*There are many layers of cause and effect, international relations, the symbolism of power in Mexico and further damage (is more possible?) to the trust Mexicans have in their leaders, in this incident. VL
By Amanda Taub, Vox
The last recorded sighting of Joaquin “El Chapo” Guzmán, the notorious leader of Mexico’s Sinaloa Cartel and at the time an inmate of maximum-security Altiplano prison, was on the evening of Saturday, July 11. At some point after that, Guzmán opened a trap door in the shower area of his prison cell, climbed down a ladder, and then strolled to freedom through a 1.5-kilometer tunnel equipped with lighting and ventilation ducts.[pullquote]Although Guzmán’s prison break seems like an exciting caper, the brazen escape represents a very serious problem for Mexico, one much larger than just him.[/pullquote]
The Mexican government has mounted a nationwide manhunt for Guzmán. But so far there is no sign of him. The man whom Mexican media once referred to as the “eternal fugitive” is on the lam again.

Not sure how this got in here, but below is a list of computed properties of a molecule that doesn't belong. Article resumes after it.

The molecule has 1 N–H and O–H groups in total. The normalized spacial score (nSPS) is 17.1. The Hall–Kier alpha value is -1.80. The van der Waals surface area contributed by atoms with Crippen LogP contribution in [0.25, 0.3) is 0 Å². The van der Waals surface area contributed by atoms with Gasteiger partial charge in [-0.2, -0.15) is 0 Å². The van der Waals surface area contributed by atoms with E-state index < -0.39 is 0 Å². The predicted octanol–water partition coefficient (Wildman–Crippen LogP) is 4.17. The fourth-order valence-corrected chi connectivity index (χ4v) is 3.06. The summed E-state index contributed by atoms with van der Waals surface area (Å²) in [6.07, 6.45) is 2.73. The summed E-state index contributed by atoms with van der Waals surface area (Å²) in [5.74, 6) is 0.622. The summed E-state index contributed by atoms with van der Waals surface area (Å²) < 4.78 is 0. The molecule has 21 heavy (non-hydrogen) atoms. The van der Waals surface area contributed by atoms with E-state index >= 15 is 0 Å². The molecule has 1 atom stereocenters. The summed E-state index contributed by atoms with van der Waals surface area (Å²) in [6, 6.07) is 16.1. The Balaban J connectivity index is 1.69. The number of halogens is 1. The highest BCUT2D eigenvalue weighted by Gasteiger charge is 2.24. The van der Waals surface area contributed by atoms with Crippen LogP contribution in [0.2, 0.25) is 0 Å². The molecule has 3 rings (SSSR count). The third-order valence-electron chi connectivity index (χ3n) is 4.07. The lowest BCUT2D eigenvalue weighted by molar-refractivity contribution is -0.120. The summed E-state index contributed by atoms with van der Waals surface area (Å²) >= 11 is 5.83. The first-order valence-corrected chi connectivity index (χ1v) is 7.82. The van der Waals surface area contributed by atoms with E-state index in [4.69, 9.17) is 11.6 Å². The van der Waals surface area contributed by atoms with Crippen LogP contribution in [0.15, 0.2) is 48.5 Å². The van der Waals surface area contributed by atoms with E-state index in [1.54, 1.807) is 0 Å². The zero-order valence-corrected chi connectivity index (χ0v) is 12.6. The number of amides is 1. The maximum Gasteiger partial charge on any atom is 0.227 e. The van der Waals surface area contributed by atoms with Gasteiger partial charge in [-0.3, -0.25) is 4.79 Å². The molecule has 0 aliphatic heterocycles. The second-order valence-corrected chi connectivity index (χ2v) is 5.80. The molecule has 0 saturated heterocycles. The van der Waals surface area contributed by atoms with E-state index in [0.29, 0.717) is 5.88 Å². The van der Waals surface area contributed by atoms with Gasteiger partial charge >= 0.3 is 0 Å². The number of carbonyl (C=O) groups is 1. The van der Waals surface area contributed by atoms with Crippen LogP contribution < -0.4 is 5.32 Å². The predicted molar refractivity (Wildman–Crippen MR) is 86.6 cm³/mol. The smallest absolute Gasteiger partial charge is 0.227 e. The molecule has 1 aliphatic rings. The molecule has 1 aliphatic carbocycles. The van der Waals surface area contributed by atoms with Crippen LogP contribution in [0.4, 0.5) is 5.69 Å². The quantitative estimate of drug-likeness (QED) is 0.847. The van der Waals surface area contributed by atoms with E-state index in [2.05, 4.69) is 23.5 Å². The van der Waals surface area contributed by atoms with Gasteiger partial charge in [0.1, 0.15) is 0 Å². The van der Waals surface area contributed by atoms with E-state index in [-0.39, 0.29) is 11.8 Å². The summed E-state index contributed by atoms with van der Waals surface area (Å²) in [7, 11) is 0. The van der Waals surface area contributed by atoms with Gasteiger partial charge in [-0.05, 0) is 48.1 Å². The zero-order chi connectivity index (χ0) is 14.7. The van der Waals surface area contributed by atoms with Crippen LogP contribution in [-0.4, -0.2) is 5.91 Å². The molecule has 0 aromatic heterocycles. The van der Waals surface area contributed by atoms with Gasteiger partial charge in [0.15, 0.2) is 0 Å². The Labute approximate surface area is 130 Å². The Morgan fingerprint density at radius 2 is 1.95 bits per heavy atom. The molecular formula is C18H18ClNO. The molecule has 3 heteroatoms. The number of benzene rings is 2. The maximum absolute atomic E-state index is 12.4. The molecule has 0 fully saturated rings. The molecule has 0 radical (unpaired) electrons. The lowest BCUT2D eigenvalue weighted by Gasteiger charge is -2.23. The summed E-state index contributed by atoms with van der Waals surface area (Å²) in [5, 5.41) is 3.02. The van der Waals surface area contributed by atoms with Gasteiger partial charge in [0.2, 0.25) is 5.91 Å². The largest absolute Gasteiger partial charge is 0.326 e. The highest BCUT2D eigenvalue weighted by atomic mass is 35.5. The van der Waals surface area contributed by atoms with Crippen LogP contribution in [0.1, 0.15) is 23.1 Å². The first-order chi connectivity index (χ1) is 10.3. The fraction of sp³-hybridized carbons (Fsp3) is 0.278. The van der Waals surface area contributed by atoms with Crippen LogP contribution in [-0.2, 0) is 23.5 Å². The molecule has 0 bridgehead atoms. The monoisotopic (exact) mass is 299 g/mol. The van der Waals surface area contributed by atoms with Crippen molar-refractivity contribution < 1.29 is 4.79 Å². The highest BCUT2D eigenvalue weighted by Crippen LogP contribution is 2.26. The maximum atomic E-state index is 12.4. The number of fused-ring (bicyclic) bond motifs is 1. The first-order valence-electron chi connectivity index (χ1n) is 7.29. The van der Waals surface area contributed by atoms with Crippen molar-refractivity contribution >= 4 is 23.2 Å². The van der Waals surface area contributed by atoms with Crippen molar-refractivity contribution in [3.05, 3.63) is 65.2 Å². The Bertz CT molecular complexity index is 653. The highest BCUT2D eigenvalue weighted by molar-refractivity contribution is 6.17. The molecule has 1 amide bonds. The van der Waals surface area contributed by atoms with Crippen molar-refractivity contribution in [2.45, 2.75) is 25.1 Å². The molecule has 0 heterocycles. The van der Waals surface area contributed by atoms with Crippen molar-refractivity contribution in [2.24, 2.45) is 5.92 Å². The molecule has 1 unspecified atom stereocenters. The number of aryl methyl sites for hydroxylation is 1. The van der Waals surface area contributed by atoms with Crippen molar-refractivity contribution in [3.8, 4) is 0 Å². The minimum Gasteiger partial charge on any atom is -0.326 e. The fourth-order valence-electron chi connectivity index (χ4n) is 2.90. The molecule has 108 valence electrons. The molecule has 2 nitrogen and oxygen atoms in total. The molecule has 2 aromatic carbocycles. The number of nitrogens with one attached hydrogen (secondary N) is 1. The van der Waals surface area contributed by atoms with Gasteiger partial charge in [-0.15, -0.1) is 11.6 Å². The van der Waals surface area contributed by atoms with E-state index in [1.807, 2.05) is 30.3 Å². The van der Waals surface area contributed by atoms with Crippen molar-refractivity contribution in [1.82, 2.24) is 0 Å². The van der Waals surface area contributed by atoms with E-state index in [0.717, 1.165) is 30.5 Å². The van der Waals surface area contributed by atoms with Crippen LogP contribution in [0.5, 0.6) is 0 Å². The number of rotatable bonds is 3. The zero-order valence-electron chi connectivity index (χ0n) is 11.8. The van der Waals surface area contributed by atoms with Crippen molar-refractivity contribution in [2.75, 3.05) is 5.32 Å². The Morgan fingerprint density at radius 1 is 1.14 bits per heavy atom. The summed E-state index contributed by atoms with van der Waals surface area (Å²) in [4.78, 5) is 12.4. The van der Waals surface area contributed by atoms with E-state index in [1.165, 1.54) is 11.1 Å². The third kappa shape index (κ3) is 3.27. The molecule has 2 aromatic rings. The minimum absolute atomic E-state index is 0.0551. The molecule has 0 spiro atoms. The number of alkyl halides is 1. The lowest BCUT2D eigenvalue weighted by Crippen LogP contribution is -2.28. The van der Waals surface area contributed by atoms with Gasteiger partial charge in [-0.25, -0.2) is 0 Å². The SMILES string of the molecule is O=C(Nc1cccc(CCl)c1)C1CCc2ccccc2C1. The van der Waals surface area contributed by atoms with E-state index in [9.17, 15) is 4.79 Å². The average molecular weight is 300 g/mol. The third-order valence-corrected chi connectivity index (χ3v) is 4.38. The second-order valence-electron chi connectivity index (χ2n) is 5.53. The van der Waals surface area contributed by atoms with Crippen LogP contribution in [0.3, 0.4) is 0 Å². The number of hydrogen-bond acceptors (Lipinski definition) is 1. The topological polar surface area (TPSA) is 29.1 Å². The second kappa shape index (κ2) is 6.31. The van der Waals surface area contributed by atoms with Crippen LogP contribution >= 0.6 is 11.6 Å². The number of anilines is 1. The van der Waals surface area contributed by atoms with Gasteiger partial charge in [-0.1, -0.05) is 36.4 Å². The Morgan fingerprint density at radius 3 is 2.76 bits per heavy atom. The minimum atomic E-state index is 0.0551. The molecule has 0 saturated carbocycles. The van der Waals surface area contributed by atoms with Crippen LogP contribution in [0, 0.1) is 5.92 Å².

For many in Mexico, then, El Chapo’s escape is yet another way in which their government is too weak or corrupt to protect the interests of ordinary law-abiding citizens in the face of powerful criminal interests.[pullquote]… the symbolism became stronger still when the Mexican government refused to extradite him to the United States to face drug charges, arguing that he would first face Mexican justice for his Mexican crimes.[/pullquote]
Publicly, [tweet_dis]US officials have expressed dismay at Guzmán’s escape and promised assistance in the manhunt, but there is grumbling behind the scenes[/tweet_dis], with an anonymous DEA official telling the Washington Post that “obviously, we are extremely unhappy.” The escape “will have a devastating impact on the relations between the United States and Mexico,” Central American security analyst Steven Dudley wrote for Insight Crime.
Click HERE to read the full sotry.
[Photo courtesy of Day Donaldson/Flickr]